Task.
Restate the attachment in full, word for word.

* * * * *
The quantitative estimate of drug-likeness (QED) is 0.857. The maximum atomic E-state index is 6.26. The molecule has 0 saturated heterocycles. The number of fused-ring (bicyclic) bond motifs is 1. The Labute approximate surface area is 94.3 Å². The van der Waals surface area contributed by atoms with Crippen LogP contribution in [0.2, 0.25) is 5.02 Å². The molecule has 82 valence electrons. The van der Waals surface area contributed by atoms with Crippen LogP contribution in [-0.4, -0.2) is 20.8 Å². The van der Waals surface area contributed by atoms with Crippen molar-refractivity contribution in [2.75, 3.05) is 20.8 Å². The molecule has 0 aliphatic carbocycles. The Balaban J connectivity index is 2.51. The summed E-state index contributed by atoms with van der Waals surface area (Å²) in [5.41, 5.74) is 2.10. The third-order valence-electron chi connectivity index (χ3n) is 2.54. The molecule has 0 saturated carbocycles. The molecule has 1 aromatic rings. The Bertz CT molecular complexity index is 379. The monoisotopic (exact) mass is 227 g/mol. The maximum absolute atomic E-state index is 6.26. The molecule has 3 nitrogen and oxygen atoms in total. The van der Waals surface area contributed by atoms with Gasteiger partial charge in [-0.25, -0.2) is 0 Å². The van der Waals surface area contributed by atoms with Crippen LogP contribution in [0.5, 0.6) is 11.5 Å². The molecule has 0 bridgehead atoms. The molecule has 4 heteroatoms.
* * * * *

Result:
The quantitative estimate of drug-likeness (QED) is 0.857. The maximum atomic E-state index is 6.26. The molecule has 0 saturated heterocycles. The number of fused-ring (bicyclic) bond motifs is 1. The Labute approximate surface area is 94.3 Å². The van der Waals surface area contributed by atoms with Crippen LogP contribution in [0.2, 0.25) is 5.02 Å². The molecule has 82 valence electrons. The van der Waals surface area contributed by atoms with Crippen LogP contribution in [-0.4, -0.2) is 20.8 Å². The van der Waals surface area contributed by atoms with Crippen molar-refractivity contribution in [2.75, 3.05) is 20.8 Å². The molecule has 0 aliphatic carbocycles. The Balaban J connectivity index is 2.51. The summed E-state index contributed by atoms with van der Waals surface area (Å²) in [5.41, 5.74) is 2.10. The third-order valence-electron chi connectivity index (χ3n) is 2.54. The molecule has 0 saturated carbocycles. The molecule has 1 aromatic rings. The Bertz CT molecular complexity index is 379. The monoisotopic (exact) mass is 227 g/mol. The maximum absolute atomic E-state index is 6.26. The molecule has 3 nitrogen and oxygen atoms in total. The van der Waals surface area contributed by atoms with Gasteiger partial charge in [-0.25, -0.2) is 0 Å². The van der Waals surface area contributed by atoms with Crippen LogP contribution in [0.5, 0.6) is 11.5 Å². The molecule has 0 bridgehead atoms. The molecule has 4 heteroatoms.